Your partner probably isn't quite as funny as you think they are (and that's okay!)

February 15, 2022 - Liz Schondelmayer

When it comes to a potential romantic partner, there aren't many people who wouldn't consider a great sense of humor to be an extremely attractive quality. Why else would Pete Davidson be everyone's current celebrity crush?

However, despite the near-universality of our desire to be with a partner we find funny, what each of us considers humorous is deeply personal - and highly subjective. This is why Michigan State University social scientists started researching how we perceive our partners' humor and how it affects overall relationship satisfaction. 

The study, led by graduate student Mariah Purol (pictured right) and social scientist Dr. Bill Chopik in the Department of Psychology and published in the Personality and Social Psychology Bulletin, found that while most of us look at our partners through rose-colored glasses, we are able to fairly accurately assess our partner's sense and style of humor - though we do inflate our evaluation a bit due to our own personal bias. 

"Humor is so important for romantic relationships - people want partners who make them laugh! But no one shares the same sense of humor; everyone thinks different things are funny," explained Purol, who conducted this research for her graduate thesis. "I thought it was so interesting that something so valued in a potential partner was also so subjective."

To conduct this research, Purol and Chopik surveyed over 300 heterosexual partners across the lifespan, with an average relationship duration of 37 years (though some couples had only known one another a month, and others had been together for almost 70 years). Individuals were asked to rate their partner's level of humor and identify the types of humor their partner employs most often. 

When evaluating humor "types," Purol and Chopik used 4 different subcategories: affiliative (positive humor using jokes or stories to connect with others); self-enhancing (positive self-directed humor helping one to cope with daily life); aggressive (negative humor relying on harsh sarcasm and mean-spirited or offensive jokes); and self-deprecating (negative humor making fun of oneself). The researchers found that people tended to project their style of humor onto their partners, even when their partner has a slightly different sense of humor.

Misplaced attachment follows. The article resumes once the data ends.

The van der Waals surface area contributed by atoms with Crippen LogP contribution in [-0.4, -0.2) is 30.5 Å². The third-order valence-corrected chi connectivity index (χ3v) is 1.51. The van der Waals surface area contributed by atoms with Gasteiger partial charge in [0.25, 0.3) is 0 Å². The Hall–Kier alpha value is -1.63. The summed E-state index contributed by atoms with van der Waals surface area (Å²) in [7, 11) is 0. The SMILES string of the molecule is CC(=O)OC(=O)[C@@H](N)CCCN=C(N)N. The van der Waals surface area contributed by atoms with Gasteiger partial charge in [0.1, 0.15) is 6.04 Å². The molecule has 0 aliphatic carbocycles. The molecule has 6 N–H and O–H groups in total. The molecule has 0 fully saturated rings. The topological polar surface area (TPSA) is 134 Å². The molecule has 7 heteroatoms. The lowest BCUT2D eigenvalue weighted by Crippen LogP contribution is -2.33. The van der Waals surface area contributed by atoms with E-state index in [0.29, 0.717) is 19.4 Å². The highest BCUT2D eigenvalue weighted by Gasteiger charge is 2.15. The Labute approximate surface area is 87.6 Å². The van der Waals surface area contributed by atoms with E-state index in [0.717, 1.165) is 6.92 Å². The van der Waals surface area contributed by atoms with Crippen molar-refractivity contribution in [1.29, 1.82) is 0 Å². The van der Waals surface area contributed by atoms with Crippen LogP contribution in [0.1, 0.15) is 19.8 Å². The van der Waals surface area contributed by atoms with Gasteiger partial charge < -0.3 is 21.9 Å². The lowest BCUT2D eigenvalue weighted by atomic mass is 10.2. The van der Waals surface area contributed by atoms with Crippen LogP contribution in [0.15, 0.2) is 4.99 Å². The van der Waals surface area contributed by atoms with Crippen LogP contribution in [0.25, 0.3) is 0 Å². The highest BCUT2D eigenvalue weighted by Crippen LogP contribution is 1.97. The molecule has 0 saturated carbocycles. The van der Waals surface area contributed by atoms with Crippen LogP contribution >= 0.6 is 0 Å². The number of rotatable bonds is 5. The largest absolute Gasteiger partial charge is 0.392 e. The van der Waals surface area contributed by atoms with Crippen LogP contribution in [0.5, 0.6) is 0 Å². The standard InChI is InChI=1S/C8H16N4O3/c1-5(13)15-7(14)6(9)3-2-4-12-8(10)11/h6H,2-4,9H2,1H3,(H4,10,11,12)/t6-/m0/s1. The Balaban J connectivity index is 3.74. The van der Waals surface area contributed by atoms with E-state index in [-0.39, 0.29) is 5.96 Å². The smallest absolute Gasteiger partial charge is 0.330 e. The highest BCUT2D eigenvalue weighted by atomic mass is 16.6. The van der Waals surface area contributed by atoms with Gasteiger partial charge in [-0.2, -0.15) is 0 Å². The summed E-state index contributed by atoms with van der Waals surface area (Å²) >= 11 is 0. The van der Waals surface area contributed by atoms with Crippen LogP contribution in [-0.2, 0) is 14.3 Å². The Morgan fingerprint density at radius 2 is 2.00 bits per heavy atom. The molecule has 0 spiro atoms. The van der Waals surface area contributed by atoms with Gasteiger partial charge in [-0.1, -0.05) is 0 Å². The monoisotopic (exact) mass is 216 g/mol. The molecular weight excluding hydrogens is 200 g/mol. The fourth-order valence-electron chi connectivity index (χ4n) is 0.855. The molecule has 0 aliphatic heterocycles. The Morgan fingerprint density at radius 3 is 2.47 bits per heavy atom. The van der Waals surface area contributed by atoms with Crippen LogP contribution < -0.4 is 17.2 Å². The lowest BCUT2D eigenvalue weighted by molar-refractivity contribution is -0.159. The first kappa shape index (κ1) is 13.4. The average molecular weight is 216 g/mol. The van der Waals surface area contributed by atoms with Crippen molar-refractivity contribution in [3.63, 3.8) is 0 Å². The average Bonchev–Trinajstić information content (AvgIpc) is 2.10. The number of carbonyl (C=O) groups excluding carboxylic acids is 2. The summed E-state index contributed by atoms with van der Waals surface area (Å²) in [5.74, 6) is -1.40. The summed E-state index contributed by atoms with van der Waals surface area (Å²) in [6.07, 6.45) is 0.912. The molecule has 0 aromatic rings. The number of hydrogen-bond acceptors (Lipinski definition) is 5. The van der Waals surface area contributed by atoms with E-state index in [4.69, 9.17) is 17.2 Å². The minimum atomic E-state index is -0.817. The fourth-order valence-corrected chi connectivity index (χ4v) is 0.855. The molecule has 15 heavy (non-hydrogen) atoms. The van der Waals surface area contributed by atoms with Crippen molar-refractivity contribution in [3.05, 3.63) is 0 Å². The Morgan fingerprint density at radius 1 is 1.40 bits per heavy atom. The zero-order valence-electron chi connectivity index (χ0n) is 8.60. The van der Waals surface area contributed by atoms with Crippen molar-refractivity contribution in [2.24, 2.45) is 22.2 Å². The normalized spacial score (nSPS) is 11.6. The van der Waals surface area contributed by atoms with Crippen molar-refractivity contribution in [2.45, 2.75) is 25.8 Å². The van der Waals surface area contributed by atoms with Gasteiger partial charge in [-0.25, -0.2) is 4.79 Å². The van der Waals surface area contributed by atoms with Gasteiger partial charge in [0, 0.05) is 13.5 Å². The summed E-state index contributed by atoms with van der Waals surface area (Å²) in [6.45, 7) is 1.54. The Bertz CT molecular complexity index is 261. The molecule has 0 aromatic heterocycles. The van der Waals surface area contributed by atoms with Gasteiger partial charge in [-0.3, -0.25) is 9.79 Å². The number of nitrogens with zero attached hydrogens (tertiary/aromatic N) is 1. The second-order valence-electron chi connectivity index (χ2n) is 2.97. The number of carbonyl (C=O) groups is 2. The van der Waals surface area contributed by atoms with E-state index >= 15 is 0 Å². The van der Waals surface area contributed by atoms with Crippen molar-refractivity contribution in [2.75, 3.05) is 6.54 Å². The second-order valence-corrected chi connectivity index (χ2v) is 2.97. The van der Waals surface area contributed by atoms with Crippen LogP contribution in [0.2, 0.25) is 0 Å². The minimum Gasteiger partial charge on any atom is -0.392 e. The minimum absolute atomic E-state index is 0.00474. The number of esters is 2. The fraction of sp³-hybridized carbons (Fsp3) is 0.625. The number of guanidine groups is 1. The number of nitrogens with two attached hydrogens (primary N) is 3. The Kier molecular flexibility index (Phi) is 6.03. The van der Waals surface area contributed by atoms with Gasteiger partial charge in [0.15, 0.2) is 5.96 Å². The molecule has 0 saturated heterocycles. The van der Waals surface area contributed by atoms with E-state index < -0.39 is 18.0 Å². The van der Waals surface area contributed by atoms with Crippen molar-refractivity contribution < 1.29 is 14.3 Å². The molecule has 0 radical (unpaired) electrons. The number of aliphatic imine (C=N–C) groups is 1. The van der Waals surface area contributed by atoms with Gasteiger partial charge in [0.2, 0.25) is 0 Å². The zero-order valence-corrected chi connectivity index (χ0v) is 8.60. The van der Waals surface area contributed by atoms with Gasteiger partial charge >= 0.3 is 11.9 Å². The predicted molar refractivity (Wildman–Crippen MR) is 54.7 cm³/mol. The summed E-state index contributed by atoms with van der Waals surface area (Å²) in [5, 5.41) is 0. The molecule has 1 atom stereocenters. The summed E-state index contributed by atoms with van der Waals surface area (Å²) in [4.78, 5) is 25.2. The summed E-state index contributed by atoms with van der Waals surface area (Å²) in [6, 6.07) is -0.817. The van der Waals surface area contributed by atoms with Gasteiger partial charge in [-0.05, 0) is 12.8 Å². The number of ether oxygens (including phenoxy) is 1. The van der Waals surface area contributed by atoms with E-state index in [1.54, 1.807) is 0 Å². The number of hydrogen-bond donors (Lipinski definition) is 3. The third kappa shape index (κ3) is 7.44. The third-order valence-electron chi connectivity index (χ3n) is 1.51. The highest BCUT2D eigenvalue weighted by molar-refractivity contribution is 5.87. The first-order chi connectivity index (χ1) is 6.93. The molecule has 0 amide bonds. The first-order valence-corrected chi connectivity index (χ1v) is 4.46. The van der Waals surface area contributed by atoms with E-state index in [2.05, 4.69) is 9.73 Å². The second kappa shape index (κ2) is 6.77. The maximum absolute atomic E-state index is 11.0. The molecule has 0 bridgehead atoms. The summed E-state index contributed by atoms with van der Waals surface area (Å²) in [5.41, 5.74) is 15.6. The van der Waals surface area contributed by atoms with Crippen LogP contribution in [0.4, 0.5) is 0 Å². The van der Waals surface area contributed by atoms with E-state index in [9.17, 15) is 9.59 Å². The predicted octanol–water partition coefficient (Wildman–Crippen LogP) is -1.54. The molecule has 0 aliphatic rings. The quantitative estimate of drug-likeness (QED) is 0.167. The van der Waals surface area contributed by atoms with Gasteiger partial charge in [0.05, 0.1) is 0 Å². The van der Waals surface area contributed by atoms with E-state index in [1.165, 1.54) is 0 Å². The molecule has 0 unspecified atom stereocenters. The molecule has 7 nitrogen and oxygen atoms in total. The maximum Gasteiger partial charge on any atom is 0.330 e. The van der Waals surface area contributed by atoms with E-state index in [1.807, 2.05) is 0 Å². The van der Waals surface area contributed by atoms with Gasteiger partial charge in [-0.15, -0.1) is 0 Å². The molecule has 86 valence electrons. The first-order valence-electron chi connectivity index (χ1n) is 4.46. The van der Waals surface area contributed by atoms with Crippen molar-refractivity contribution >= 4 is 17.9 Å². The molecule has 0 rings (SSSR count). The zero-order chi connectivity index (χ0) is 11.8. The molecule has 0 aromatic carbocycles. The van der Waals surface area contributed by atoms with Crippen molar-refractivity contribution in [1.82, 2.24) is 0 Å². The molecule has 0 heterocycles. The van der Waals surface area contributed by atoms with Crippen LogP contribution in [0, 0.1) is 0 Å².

Overall, however, the researchers found that people are mostly able to accurately assess and identify their partner's humor styles - and that the funnier people found their partners and the more positive their humor styles were, the more satisfied they were overall in their relationship. 

"We did find some evidence that positive biases about your partner's humor can be a good thing - assuming you and your partner use the same kind of humor was tied to happier relationships," said Purol. "However, the strongest effect we found was one of accuracy. People aren't operating solely with rose-tinted glasses! We generally know how our partners use humor."

"All in all, being a little positively biased about your partner might be good for a relationship," noted Chopik. "As long as you aren't to the point of being delusional about them and their traits."

In the future, Purol is interested in conducting similar research that studies the evolution of how our perception of our partner's humor changes over time and the course of the relationship.

Read more about Purol's research here, and find the study here

Find the original version of this article here.